Let us state, flat out, that we are great fans of the Electoral College. It (the process of actually electing our President and Vice President) is, in our opinion, a hallmark of the genius of the framers of our Constitution.
We understand, of course, that, like any other provision of the Constitution, the provision establishing an Electoral College can be changed or abolished by amending the constitution. Indeed, our governing document has been amended 27 times in the past 235 years, including the twelfth amendment, which consolidated, within the College, the voting for President and Vice President into one ballot to avoid a reoccurrence of contests between President and Vice President. There is, however, a movement spreading through the country to gut the Electoral College by stealth. It is called the National Popular Vote Compact, and it should be condemned for what it is — an attempt to emasculate the intent of the framers without going through the bother of an arduous amendment process. It is a terrible idea.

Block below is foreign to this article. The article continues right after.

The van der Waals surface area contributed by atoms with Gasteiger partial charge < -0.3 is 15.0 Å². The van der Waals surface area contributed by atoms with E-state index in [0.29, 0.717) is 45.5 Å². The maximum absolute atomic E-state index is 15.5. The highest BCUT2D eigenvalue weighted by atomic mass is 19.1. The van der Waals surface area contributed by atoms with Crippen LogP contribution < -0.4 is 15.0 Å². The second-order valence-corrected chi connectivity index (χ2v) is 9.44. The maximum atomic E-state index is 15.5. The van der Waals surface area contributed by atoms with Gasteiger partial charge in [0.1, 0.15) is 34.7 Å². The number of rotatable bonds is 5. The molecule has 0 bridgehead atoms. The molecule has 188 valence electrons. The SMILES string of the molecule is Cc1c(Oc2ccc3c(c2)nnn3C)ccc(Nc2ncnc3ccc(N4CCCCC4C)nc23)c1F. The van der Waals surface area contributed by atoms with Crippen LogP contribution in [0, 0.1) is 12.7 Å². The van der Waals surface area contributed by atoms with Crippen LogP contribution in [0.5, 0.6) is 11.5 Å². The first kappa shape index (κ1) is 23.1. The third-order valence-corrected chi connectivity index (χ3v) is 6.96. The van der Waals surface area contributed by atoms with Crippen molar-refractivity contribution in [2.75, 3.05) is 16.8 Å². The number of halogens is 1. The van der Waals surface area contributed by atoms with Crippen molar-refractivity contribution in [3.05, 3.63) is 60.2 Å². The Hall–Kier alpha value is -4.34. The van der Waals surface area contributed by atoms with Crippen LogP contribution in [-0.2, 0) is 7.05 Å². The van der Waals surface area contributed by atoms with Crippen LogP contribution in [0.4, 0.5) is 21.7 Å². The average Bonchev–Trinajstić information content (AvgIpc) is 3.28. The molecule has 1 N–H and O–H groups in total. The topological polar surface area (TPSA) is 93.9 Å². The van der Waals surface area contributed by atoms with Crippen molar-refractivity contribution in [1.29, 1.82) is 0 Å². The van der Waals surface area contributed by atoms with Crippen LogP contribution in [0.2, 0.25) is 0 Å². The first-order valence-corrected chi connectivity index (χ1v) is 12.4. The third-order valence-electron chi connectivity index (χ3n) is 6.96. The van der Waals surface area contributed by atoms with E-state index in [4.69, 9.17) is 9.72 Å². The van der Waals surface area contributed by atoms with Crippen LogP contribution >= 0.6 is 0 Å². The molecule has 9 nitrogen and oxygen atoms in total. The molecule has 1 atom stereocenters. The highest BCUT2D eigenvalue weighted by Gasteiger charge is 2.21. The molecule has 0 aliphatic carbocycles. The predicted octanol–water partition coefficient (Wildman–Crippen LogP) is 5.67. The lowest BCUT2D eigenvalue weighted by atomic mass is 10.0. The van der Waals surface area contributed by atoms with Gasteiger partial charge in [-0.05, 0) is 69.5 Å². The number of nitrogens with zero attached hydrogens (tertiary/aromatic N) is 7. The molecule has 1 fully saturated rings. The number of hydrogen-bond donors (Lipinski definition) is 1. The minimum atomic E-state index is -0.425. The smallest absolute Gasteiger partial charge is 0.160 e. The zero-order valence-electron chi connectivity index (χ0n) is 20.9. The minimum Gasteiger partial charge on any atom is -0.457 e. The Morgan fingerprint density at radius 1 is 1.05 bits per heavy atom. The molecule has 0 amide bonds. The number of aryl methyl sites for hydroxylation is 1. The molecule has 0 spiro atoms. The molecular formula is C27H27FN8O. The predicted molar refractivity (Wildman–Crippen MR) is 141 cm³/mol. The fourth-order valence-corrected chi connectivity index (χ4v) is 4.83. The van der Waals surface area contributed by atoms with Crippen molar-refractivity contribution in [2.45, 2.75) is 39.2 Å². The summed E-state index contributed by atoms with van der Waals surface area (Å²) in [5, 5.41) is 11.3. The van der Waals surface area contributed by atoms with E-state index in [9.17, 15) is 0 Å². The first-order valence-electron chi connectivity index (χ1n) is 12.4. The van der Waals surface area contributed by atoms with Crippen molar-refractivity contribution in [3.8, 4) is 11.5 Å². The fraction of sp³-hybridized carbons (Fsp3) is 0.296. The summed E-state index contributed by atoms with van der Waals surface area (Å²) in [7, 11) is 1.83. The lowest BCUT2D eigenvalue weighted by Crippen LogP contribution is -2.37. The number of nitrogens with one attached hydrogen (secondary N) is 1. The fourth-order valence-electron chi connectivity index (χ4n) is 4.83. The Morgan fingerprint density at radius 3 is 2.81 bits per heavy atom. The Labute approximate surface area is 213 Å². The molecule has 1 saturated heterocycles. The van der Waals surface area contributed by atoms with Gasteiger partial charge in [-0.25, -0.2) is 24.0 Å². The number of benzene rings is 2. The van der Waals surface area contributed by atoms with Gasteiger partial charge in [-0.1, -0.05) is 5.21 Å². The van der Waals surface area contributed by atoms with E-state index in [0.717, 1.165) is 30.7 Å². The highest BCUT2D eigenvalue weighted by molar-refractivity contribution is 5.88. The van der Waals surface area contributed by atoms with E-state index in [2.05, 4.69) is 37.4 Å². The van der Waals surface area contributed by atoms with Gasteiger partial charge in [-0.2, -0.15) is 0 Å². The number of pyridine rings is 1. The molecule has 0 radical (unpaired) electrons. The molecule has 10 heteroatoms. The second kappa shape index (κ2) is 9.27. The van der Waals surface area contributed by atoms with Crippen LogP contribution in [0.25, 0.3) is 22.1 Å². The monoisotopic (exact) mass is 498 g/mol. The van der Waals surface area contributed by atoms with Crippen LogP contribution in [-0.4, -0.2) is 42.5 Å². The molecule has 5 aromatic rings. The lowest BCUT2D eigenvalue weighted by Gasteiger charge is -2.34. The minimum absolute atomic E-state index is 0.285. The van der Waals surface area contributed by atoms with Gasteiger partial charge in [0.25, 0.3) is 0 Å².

We’ll explain why just a bit further down in this essay, but first let’s review precisely what the Electoral College is…and what it isn’t. The Electoral College is not a physical place like a school. It is simply a group of elected individuals in each state organized by the constitution to achieve a singular common goal – to express (by casting their ballots) the will of their respective states. The number of each state’s electors (in the Electoral College) is equal to the number of representatives and senators each state has in the US Congress. Thus, every state is represented in the nation’s Electoral College process in a manner reasonably proportionate to its population. That is what makes every electoral vote so important, especially, in close elections. It is also a cornerstone of our federalist system. It makes it impossible for one or two very populous geographical regions to totally control a presidential election. Every state has someone at the table in the Electoral College system (okay, there really isn’t a table).